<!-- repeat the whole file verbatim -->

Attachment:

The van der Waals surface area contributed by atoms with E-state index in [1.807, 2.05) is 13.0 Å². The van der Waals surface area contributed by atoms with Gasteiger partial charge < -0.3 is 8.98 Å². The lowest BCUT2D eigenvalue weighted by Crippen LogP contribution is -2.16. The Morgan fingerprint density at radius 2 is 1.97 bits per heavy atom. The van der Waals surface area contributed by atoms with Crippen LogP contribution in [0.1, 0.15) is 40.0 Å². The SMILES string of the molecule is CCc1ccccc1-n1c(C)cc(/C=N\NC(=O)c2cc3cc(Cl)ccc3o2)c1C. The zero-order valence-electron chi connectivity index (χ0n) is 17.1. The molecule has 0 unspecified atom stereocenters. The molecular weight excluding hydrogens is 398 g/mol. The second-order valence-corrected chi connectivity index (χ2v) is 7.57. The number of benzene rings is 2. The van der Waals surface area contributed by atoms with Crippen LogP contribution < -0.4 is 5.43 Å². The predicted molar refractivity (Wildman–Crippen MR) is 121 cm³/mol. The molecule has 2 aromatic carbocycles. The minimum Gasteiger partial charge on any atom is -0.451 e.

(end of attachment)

The van der Waals surface area contributed by atoms with E-state index in [1.807, 2.05) is 13.0 Å². The van der Waals surface area contributed by atoms with Gasteiger partial charge < -0.3 is 8.98 Å². The lowest BCUT2D eigenvalue weighted by Crippen LogP contribution is -2.16. The Morgan fingerprint density at radius 2 is 1.97 bits per heavy atom. The van der Waals surface area contributed by atoms with Crippen LogP contribution in [0.1, 0.15) is 40.0 Å². The SMILES string of the molecule is CCc1ccccc1-n1c(C)cc(/C=N\NC(=O)c2cc3cc(Cl)ccc3o2)c1C. The zero-order valence-electron chi connectivity index (χ0n) is 17.1. The molecule has 0 unspecified atom stereocenters. The molecular weight excluding hydrogens is 398 g/mol. The second-order valence-corrected chi connectivity index (χ2v) is 7.57. The number of benzene rings is 2. The van der Waals surface area contributed by atoms with Crippen LogP contribution < -0.4 is 5.43 Å². The predicted molar refractivity (Wildman–Crippen MR) is 121 cm³/mol. The molecule has 2 aromatic carbocycles. The minimum Gasteiger partial charge on any atom is -0.451 e.